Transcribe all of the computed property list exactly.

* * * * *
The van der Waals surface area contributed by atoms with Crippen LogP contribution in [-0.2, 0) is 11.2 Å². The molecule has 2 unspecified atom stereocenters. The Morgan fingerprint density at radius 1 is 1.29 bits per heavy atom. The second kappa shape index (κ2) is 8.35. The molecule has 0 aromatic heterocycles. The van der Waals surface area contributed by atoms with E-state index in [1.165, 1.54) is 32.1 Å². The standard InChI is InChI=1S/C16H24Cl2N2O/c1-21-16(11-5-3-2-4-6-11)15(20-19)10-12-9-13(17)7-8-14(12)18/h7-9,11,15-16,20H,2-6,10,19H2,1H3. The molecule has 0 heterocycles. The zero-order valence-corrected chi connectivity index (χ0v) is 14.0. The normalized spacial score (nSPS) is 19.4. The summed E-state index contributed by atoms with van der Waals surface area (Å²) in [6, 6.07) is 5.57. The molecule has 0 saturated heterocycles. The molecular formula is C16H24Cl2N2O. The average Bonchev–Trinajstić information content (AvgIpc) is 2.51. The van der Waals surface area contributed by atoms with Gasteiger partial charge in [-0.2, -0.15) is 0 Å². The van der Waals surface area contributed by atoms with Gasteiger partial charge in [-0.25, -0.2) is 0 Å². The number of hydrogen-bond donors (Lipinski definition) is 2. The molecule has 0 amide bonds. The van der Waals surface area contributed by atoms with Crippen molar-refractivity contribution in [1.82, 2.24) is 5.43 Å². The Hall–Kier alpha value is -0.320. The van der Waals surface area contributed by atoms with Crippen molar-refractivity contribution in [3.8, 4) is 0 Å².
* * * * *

The van der Waals surface area contributed by atoms with Crippen LogP contribution in [-0.2, 0) is 11.2 Å². The molecule has 2 unspecified atom stereocenters. The Morgan fingerprint density at radius 1 is 1.29 bits per heavy atom. The second kappa shape index (κ2) is 8.35. The molecule has 0 aromatic heterocycles. The van der Waals surface area contributed by atoms with E-state index in [1.165, 1.54) is 32.1 Å². The standard InChI is InChI=1S/C16H24Cl2N2O/c1-21-16(11-5-3-2-4-6-11)15(20-19)10-12-9-13(17)7-8-14(12)18/h7-9,11,15-16,20H,2-6,10,19H2,1H3. The molecule has 0 heterocycles. The zero-order valence-corrected chi connectivity index (χ0v) is 14.0. The normalized spacial score (nSPS) is 19.4. The summed E-state index contributed by atoms with van der Waals surface area (Å²) in [6, 6.07) is 5.57. The molecule has 0 saturated heterocycles. The molecular formula is C16H24Cl2N2O. The average Bonchev–Trinajstić information content (AvgIpc) is 2.51. The van der Waals surface area contributed by atoms with Gasteiger partial charge in [-0.2, -0.15) is 0 Å². The van der Waals surface area contributed by atoms with Gasteiger partial charge in [-0.25, -0.2) is 0 Å². The number of hydrogen-bond donors (Lipinski definition) is 2. The molecule has 0 amide bonds. The van der Waals surface area contributed by atoms with Crippen molar-refractivity contribution in [1.82, 2.24) is 5.43 Å². The Hall–Kier alpha value is -0.320. The van der Waals surface area contributed by atoms with Crippen molar-refractivity contribution in [3.8, 4) is 0 Å².